Peace of mind:

The risk of non-compliance, overloaded HR teams and employee satisfaction can be stressful for business managers, but a PEO can relieve these burdens and allow you to operate and grow with confidence and reassurance.
$147 million: Expected value

of PEO market by 2030


The potential pitfalls of using a Professional Employer Organization

Using a PEO can be highly beneficial, but it isn’t always a win-win situation. There are a number of potential hazards to watch out for when you explore your options: depending on the specific nature of your business, some of these may be a bigger issue for you than others…

Lack of data and process control

If you use a PEO, they will assume ownership of your payroll data and control over your payroll processes. This can cause problems if the PEO doesn’t offer any possibility for process customization, and can limit your flexibility when PEOs have prescribed benefits arrangements with their preferred vendors.

Potential legal liability

There can be significant variation in PEO services in terms of legal liability and responsibility. As mentioned in the advantages section, many are insured against issues arising from accounting errors. However, this may not always be the case: for example, if your PEO makes mistakes when filing tax-related information, you may still be held responsible by the authorities. It’s vital to check the legal details with any PEO before signing up for their services.

Delays in communication 

Any good PEO will have several different companies they serve, meaning you won’t always get their undivided attention. You may not get the speedy communication and issue resolution that you might get in-house, which can be a problem on occasions where quick action is required.

Possible alternatives to Professional Employer Organization services

As you can see, there are pros and cons to using a PEO. But if you aren’t convinced that PEO services are right for you, then it’s well worth considering some of the other third parties that can help you with HR and payroll operations:
  • Employers of Record (EORs): these companies will fulfill all the functions of a PEO, but will do so by setting up legal entities in all the countries in which you operate. They will conduct hiring, onboarding and termination on your behalf, and assume full legal liability for any employment-related issues that arise.
  • Employee leasing companies: whilst they may appear similar – PEOs and employee leasing companies are actually very different things! This solution focuses solely on acquiring the services of employees on a short-term or fixed-term basis, when businesses need access to particular skills for a defined period of time.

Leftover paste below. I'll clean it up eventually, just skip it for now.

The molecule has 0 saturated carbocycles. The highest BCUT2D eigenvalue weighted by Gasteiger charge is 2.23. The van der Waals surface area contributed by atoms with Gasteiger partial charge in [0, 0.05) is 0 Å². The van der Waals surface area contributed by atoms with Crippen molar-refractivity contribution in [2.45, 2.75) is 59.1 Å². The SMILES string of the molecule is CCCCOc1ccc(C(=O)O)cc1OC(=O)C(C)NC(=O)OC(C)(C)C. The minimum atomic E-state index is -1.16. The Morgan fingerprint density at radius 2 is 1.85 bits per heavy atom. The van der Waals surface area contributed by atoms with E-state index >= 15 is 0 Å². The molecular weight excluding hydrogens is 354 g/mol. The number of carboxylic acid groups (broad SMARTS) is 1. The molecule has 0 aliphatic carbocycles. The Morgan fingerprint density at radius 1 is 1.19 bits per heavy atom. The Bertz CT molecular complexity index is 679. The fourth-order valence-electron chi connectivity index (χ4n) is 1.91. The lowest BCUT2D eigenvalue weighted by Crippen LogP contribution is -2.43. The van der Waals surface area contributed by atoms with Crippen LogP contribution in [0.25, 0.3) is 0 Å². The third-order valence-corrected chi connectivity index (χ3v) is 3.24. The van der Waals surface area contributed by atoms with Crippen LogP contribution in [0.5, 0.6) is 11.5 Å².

• Human resources outsourcing organizations (HROs): this is where certain HR functions are outsourced to a third-party supplier. Unlike a PEO, they will administer the HR policies and benefits options that you define and select, rather than applying the ones that they choose.
  • Managed payroll: this works in a similar way to a HRO, where payroll processing, administration and compliance are outsourced to a provider that can either replace or complement your existing payroll team

FAQs on using a Professional Employer Organization

Some of the most common questions that businesses ask about using PEO services include:
How much does a Professional Employer Organization cost? The pricing largely depends on whether you’ve got a large or small business, and therefore how many employees the PEO will have to administer. Many top PEOs charge a small basic fee (often around $40-50 per month), and then additional charges per employee.
How do I know if a Professional Employer Organization is right for me? If your HR and payroll teams are being overloaded with work, or you need to manage pay, payroll taxes and compliance in many different territories, then using a PEO can be highly beneficial. It can also help in cases where you plan to scale up in the future, or you’re looking to make active decisions to improve employee experiences.
What is the difference between a Professional Employer Organization and Employers of Record? The main difference is in legal liability. EORs will generally take on full legal responsibility for your payroll and HR functions, while PEOs take care of the duties but leave the liability with you. 

In summary

As this guide demonstrates, there’s a lot to consider when weighing up whether or not to deploy PEO services. But with the right deployment in place, your business will be in pole position to satisfy employees, meet all legal requirements, and maximize the efficiency of your HR and payroll operations.